120-70 ZR17 and 190-55 ZR17 tires mounted on 3.5″ x17″ and 6.0″ x17″ front and rear cast aluminum spoked rims comprise stock knobbies. The wheels they mount on have an estimated 35% : 65% permissible load bias, front and back, and can support a combined payload of 206 Kg (454 lbs.) — provided the bike is equipped with appropriately rated tires like Michelin 87-92809 Tire Road 5 Rear 190/55 Zr17 (75W) Radials (view on Amazon).
As for brakes, hydraulically actuated triple discs — with 4-pot fixed calipers and floating brake discs at the front and dual-piston floating calipers and fixed brake disc at the back — provide the K1300S halting power and complete its tire-and-wheel assembly. Like all other BMW motorcycles, the front brake pad is made of sintered metal, while the rear is organic.
The recommended cold-tire pressure is 36 psi (2.5 bar) for the front and 42 psi (2.9 bar) for the rear, regardless if doing solo or pillion riding. However, adjustments are necessary if riding at 100 km/h or higher speeds. Expert advice is to increase cold-tire pressure by 0.1 bar (1.45 psi) for speeds between 100—120 km/h (62—75 mph). Beyond that range, incremental increases in tire pressure can start from 0.2 bar (2.9 psi).
A Duolever (double leading link) front suspension and a BMW Motorrad Paralever are within a tubular steel frame. The front and rear units share an almost similar design — a central spring strut with coil pressure spring and single-tube gas-charged shocks like Newsmarts Universal Fit Pair Adjustable 13.5 Inch 340mm Shock Absorbers Nitrogen Suspension (view on Amazon). The main difference is that the rear suspension has a linkage system controlling the unit. Moreover, it offers an infinitely variable spring preload and rebound stage damping adjustability.
The BMW Duolever (front) offers a suspension travel of 4.9 inches (125 mm), with the BMW Paralever (rear) providing 5.3 inches (135 mm). This long-travel suspension enhances the motorcycle’s overall ease of handling, versatility, and comfort.
Dimensions & Capacities
Overall dimensions are 86.5 x 35.6 x 48.1 inches (2,196 x 905 x 1,221 mm – L x W x H), distinguishing the BMW K1300S with its segment-leading lightweight construction. Saddle height ranges from 790—820 mm (31.1—32.3 inches), depending on whether it is unladen or with a low double seat. Meanwhile, the rider’s inseam arc (heel to heel) is between 1,780 mm and 1,810 mm (70.1—71.3 inches), making the bike easier to straddle than an R1200RT.
GVWR (Gross Vehicle Weight Rating) is 460 Kg (1,014 lbs.) — a combination of a full tank and fluids, rider and passenger weight, cargo, 5-kg luggage carrier, and accessories. This figure considers the motorbike’s empty DIN weight or curb mass of 254 Kg (560 lbs., ready for operation, 90% full tank capacity).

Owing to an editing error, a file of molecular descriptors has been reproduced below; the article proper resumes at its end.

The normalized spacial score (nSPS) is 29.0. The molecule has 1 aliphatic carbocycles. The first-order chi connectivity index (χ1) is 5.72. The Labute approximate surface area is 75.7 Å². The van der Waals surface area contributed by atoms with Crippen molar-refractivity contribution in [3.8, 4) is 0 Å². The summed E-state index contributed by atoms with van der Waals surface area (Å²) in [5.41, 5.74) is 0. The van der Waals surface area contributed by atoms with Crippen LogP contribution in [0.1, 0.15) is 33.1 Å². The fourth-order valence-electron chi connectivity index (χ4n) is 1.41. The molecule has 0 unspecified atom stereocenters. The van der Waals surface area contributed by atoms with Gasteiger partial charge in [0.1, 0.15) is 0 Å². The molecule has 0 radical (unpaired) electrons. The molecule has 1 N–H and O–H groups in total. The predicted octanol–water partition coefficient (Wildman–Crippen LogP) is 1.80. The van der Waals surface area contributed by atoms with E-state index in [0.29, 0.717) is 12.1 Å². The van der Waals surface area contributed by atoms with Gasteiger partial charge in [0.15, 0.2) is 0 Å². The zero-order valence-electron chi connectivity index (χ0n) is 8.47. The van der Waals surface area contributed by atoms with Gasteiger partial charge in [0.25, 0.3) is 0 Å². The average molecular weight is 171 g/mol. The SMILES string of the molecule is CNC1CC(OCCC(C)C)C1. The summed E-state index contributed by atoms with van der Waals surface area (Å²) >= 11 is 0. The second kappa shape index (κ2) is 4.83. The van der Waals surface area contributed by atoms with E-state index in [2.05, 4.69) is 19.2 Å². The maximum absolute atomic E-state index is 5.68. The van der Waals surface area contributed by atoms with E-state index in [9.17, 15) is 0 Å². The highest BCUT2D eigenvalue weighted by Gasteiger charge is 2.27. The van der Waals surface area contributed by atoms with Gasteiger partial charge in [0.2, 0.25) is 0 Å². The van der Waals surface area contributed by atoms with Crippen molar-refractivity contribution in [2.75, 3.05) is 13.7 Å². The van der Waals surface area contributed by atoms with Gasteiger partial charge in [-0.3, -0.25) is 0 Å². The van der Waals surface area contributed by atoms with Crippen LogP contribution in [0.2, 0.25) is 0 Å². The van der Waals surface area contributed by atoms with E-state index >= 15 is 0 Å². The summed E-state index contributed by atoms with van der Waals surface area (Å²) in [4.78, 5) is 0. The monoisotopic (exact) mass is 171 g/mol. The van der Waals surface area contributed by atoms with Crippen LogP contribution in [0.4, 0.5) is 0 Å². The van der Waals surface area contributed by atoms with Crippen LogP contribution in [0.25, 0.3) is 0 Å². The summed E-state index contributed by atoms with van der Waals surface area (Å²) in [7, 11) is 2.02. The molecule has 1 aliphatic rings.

The BMW K1300S exhibits a striking exterior design that seamlessly combines aesthetics, functionality, and aerodynamics. Among its key design elements is its modular fairing structure with a monocoque-like front end, gill-like openings strategically integrated into the panels, and an overall exterior allowing easy assembly and disassembly during servicing (among others).
Relative to this, its 4-into-2-into-1 exhaust system was made shorter and lighter than the previous model and features a 3-way catalyst for emissions control. An electronically controlled butterfly valve adjusts its manifold’s cross-section, optimizing torque and power delivery while maintaining a sporty sound. Specific trims of the K1300S had an Akrapovic exhaust (view on Amazon) made of titanium and carbon fiber.
BMW K1300S Problems and Recalls
Engine and Engine Cooling (NHTSA Campaign #09V471000)
NHTSA received at least 56 complaints on this affecting 2009 K1300S models. The observed problem is a recurring issue with engine stalling.
According to online resources and forums, this dilemma reportedly occurs under various conditions, including coming to a stop, cruising, deceleration, and while the clutch is pulled in. The unwelcome situation happens intermittently and poses a safety risk, especially in traffic. However, multiple recalls and software updates have failed to resolve the issue.
BMW issued a product recall for 2,019 units of affected K1300 S and K1300 GT motorcycles in December 2009. Apart from updating the EMS software of the bike free of charge, the firm also warned against using poor-quality fuel, as it may lead to buildup within the throttle bodies. Airflow could be restricted when this happens, resulting in the engine stalling (especially at low RPMs, near idle speed, or when coming to a halt).